The OCD GOP yesterday held yet another hearing on the nonexistent crisis over the September 11, 2012, assault on the US diplomatic compound in Benghazi. Yes, another one. Writing in The Washington Post, Dana Milbank called it “hearing number 1,372,569, give or take,” and it certainly seems that way. Even though a massive official report made it clear that there was no political conspiracy to hide the truth about Benghazi, even though an exhaustive investigative report in The New York Times laid out the sequence of events in a very convincing manner, and even though President Obama did indeed describe the assault as a “terror” attack immediately after it occurred, the obsessive-compulsives in the Republican party can’t let go.
This really is a big deal to the far right, who argue that in a nefarious plot, President Obama and his team covered up the fact that it was Al Qaeda-linked terrorists who attacked the compound in Benghazi (it wasn’t), that the CIA and Susan Rice, then the US ambassador to the United Nations, engaged in some sort of political shenanigans to convince Americans that it was no big deal on the eve of the presidential election (they didn’t) and that the White House and the Pentagon blithely ignored calls for help from the US personnel under attack (they didn’t). Still, on every Fox News broadcast, on the right-wing blogs, at the recent Conservative Political Action Conference and elsewhere among the hard-core GOP faithful, “Benghazi” is a code word for Obama’s alleged fecklessness and perfidy.
At yesterday’s hearing, Michael Morell, the former deputy director of the CIA, bothered to testify at a hearing convened by Representative Mike Rogers, the GOP chairman of the House Intelligence Committee, who’s about the leave Congress to become (wait for it!) a talk show host. Not surprisingly, but with some restraint, Morell patiently explained that there was no conspiracy. Saying that the CIA compiled the “talking points” on the Benghazi attack, immediately after it occurred, based on the “best available information at the time,” Morell added:
I never allowed politics to influence what I said or did—never. None of our actions were the result of political influence in the intelligence process—none.... The White House did not make any substantive changes to the talking points, nor did they ask me to.
Did he have a conversation with anyone at the White House about the nature of the talking points?
His thoughts on the false information Susan Rice gave on TV the Sunday after the attacks?
“What she said about the attacks evolving spontaneously from a protest was exactly what the talking points said.”
How about the claims that somebody in the administration told the military not to assist on the night of the attack?
“I am aware of several requests by CIA for military support that night, and those requests were honored and delivered.”
Milbank adds that Representative Peter King (R-NY) “let loose a string of insults,” Representative Michelle Bachmann said that she believes (sans evidence) “that there was an intentional misleading of the public,” and that Representative Frank LoBiondo “shouted virtually his entire statement,” in which, hilariously, he said:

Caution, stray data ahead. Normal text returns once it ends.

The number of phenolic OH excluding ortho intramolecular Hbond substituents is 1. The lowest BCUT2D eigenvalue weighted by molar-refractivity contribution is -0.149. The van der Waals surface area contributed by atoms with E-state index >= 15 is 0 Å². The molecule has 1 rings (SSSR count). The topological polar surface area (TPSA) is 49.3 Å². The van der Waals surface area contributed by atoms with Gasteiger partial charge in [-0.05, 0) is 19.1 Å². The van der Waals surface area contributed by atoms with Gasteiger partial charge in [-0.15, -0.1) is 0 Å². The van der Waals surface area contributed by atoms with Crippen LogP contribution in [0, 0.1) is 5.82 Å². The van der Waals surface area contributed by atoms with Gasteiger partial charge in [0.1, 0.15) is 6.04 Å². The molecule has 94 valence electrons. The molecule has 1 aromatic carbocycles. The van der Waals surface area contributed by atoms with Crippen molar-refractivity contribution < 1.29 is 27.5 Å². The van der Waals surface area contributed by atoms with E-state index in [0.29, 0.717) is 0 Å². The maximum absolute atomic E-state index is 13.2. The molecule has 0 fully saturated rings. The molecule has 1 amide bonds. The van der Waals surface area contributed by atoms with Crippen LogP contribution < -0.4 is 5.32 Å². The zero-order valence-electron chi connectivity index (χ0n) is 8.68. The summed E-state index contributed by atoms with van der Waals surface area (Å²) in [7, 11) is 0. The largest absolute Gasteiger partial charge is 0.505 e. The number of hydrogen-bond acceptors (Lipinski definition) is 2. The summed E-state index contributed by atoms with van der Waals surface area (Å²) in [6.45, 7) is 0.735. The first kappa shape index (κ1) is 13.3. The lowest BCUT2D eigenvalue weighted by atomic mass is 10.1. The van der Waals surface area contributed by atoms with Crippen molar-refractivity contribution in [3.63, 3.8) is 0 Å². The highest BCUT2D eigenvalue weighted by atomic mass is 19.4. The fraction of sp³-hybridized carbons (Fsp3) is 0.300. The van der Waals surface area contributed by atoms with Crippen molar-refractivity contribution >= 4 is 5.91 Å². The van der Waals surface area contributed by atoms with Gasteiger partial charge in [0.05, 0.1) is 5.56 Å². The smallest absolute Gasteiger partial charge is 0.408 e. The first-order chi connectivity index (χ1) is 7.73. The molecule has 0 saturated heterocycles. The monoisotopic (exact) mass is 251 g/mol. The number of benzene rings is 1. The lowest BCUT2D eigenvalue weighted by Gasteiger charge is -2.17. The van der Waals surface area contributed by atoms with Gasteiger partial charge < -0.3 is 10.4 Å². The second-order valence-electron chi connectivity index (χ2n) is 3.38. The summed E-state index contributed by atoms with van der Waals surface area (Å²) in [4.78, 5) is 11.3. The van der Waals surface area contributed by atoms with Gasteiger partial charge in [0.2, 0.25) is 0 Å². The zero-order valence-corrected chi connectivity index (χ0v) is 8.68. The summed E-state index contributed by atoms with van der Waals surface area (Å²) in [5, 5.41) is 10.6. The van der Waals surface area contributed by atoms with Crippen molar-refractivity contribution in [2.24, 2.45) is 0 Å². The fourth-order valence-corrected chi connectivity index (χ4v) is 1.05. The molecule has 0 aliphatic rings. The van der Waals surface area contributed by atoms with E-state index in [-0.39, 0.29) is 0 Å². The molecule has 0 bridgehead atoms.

We get on talking points, and we get about who said this and whether the station chief said that. And the bottom line is that we’ve got people running around who killed Americans, who are sipping mai tais or whatever they’re sipping, and we can’t do anything about it.
Mai tais? Unless the Al Qaeda people he is worried about were drinking virgin mai tais, it’s unlikely that the strict Islamists who did assault the Benghazi compound had suddenly found a decree from some drunken imam that alcohol was no longer haram.
Politico, which appears to have taken the whole thing way too seriously, in its report quotes Rogers, King and others extensively, as if they were a bunch of Sherlock Holmeses who had finally gotten to the bottom of some mystery. But Morell quietly explained that he didn’t even know that Susan Rice would be appearing on Sunday morning talk shows, and that he didn’t know she’d be using the CIA-generated talking points, which anyway were subject to changes and updates as new information became available. As to whether the attack, which was first described as a protest over the Internet-circulated video about the Prophet Mohammad, and then as a pre-planned terrorist assault, was one or the other, Morell explained to the shouting committee members:
I believed what my analysts said, that there was a protest. I also believed it to be a terrorist attack. You see, we never, we never saw those two things as mutually exclusive, and so I believed both of those at the same time.
Before yesterday's hearing, Bill O’Reilly, the noted foreign policy expert, had this to say:
Now, the big picture: President Obama was running for re-election when the terrorists hit Benghazi and his campaign was touting his effective policies on terrorism. So there could have been a political motivation to keep terrorists out of the Benghazi debacle. If the Obama administration lied, that's an abuse of power. If the CIA cooperated in the lie, that's an abuse of power. As we all know from Watergate, abuses of power can lead to very bad things.
So Benghazi is a big story whether the left wants to admit it or not. To be fair we need to hear from Mr. Morell tomorrow under oath, and people should not be making blanket accusations against the President or anyone else. But this whole thing is very suspicious. If that CIA memo counters what Ambassador Rice said, all hell should break loose, even with apathetic media.
But it’s obvious that hell, even among the apathetic media, isn’t breaking loose.
Don’t worry: to be continued. And continued.
Read Next: Tom Engelhardt on how sensational news stories distract us from real crises.